Causer: House GOP Budget Plan Fair, Responsible and Affordable

balanced budget proposal unveiled Friday by House Republicans is just what the people of Pennsylvania need during these challenging economic times, Rep. Martin Causer (R-Turtlepoint) said today.

"Governor Ed Rendell has been saying we can't do a no-tax budget. House Democrats have been threatening Armageddon if we balance the budget by cutting spending," Causer said. "All along, House Republicans have been saying we can craft a budget that funds essential government services without increasing taxes.

"The budget unveiled today proves it can be done."

The $27.27 billion plan increases funding for school districts statewide by. It provides essential funding for public safety needs and ensures vulnerable residents receive the support they need. It also funds state parks, hospitals and universities.

"This budget recognizes the economic realities we face. It forces government to live within its means, just like Pennsylvania families must," Causer said. "And just like family budget cuts are painful at times, so are some of the cuts in this budget. But the bottom line is this: Pennsylvanians cannot afford higher taxes. Making cuts is the ONLY way to balance our budget."

Causer expressed frustration with House Democrats, who are in the majority and run the House session schedule. After taking the master roll call on Thursday, July 9, Democrat leaders announced delay after delay after delay in the day's voting schedule and eventually went home without voting on a single piece of legislation. They also canceled voting sessions for July 10, 11 and 12.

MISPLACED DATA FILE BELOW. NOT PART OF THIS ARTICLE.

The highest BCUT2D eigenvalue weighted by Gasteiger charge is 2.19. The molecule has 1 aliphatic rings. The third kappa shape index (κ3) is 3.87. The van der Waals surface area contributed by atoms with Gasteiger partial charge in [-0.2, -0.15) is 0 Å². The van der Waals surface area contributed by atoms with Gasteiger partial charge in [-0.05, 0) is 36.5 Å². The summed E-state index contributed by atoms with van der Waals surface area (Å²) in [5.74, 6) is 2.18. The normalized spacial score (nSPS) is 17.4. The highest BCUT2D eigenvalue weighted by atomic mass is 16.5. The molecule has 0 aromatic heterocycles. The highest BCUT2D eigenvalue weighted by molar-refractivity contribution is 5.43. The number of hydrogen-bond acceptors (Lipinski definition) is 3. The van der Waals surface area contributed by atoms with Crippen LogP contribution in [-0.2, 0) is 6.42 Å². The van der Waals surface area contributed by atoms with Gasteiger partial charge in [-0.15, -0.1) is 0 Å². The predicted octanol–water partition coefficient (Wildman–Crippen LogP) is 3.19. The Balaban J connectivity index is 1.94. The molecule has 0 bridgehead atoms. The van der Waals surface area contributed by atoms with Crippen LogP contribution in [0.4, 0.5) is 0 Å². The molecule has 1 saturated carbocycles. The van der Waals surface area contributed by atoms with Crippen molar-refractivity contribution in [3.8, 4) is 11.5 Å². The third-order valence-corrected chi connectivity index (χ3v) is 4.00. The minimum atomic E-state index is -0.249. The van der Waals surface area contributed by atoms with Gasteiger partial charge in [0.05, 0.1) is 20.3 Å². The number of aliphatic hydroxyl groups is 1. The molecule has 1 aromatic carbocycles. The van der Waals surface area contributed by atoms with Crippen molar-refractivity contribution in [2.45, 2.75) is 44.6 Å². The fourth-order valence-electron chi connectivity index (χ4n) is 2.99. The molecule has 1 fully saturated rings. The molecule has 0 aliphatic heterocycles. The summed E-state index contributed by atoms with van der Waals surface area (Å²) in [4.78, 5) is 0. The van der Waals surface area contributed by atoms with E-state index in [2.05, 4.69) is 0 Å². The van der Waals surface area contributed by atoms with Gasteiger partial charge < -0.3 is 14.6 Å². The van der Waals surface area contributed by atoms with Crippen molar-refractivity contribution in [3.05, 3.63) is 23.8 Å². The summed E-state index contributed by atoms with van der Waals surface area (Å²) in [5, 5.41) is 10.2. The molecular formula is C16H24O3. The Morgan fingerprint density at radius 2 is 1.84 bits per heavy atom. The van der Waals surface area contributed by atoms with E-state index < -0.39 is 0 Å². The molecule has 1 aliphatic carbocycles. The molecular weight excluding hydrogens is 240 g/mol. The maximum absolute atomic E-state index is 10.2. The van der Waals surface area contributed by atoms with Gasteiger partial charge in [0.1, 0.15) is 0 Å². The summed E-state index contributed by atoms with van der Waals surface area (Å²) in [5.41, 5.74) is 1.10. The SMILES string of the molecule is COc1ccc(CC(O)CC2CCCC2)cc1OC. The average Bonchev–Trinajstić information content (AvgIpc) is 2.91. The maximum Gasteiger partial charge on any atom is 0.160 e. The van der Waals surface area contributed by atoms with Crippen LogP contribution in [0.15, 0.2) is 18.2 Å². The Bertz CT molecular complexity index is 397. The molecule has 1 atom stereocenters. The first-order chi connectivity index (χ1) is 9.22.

"It defies logic to send lawmakers home when we are 10 days into July, 10 days past the mandated June 30 deadline and days away from potential disruptions of government services and payless paydays for state employees," Causer said. "It is both irresponsible and disrespectful to the people we are elected to represent."

Causer said he is optimistic that House Democrats won't bring the governor's 16 percent income tax hike up for a vote because they lack support for it in their own caucus, and Republicans in the House and Senate won't vote for it.

"The governor still wants higher taxes to fund all of his pet programs, but taxpayers across the state are so strongly opposed to sending more of their hard-earned money to state government, he might just have to make do with what he has," he said.

To keep up the pressure against higher taxes, Causer urged people to continue voicing their opposition to the governor's plan at


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